wilt thou not cease to pervert the right ways of the Lord? And now, behold,
the hand of the Lord is upon thee, and thou shalt be blind, not seeing the sun
for a season." (Acts 13:10-11) Elymas is called a "child of the devil," "enemy
of all righteousness," and one who perverts the right ways of the Lord, yet
according   to   the   KJV   Paul   addressed  him  with "thou" and "thee."
"Solemn and sacred" pronouns?

     A person is not showing disrespect to deity if he addresses God by using
ordinary, current pronouns in prayer and songs. Translations of the scriptures
that use ordinary forms of address are not less respectful than those that use
the old forms. When a person ridicules modern translations of the sacred text
that attempt to give humanity the word of God in current English, on the basis
that they do not use "solemn and sacred" pronouns, it is either a display of
ignorance or it shows how deep the talons of human tradition have sunk into
that person's heart.Whatever the reason, it is regrettable!

Copyright 2011


Thursday, January 27, 2011

Important Manuscript Discoveries

     There are five primary Uncial manuscripts that are invaluable for New
Testament  research. They are Codices Sinaiticus and Vaticanus, from about
the middle of the fourth century; Codices Alexandrinus, Ephraemi Rescriptus,
and Bezae Cantabrigiensis, from the fifth century. When the King James Version
was published in 1611, the only Uncial manuscript available was Codex Bezae.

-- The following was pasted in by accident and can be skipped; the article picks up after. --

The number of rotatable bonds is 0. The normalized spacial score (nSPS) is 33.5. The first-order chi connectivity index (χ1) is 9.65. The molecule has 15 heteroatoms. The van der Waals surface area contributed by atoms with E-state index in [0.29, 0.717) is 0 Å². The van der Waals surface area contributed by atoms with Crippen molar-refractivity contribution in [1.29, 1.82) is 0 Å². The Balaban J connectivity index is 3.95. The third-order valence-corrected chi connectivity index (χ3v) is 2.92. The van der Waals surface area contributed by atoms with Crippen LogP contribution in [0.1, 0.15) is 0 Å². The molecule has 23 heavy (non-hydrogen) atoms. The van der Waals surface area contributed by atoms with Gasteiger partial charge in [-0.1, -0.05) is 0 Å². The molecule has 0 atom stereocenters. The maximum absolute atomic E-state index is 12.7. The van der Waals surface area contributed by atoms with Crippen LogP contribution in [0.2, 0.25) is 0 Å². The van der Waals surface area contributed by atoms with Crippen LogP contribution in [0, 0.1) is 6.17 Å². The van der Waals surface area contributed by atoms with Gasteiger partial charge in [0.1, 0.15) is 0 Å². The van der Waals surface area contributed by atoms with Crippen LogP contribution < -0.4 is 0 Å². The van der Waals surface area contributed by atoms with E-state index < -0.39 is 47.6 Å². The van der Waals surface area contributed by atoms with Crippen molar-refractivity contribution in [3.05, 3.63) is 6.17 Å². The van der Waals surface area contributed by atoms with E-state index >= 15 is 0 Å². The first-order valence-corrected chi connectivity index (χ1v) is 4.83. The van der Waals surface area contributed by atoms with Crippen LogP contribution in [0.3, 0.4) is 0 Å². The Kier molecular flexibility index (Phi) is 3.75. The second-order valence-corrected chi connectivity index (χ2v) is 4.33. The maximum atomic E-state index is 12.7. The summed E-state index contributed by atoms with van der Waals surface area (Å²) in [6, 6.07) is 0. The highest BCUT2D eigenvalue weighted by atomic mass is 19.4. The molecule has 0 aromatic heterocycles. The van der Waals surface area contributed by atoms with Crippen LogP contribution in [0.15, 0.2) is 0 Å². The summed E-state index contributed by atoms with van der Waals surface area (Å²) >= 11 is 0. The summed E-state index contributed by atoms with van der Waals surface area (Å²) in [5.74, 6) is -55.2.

It is the manuscript used by Theodore Beza in the making of his Greek New
Testament published in 1565. The scholars who translated the KJV could have
only known fewer than twenty-five late manuscripts of the New Testament. In the
late 1880's when the English Revised Version and the American Standard  Version
of  1901  were  published, approximately 1600 manuscripts of the New Testament
(or parts of it) were known. Today there are approximately 5735 known
manuscripts and fragments available for research. Since the publication of  the
KJV, the ERV, and the ASV many important manuscript discoveries have
been made.

     In 1868 Constantine von Tischendorf published the first papyrus manuscript,
now designated as P 11. It is from the seventh century and contains portions of
1 Corinthians. Shortly thereafter two more papyri were published by Gregory and
Tischendorf, P 7 from the fourth to sixth century, contains Luke 4:1-2, and P 4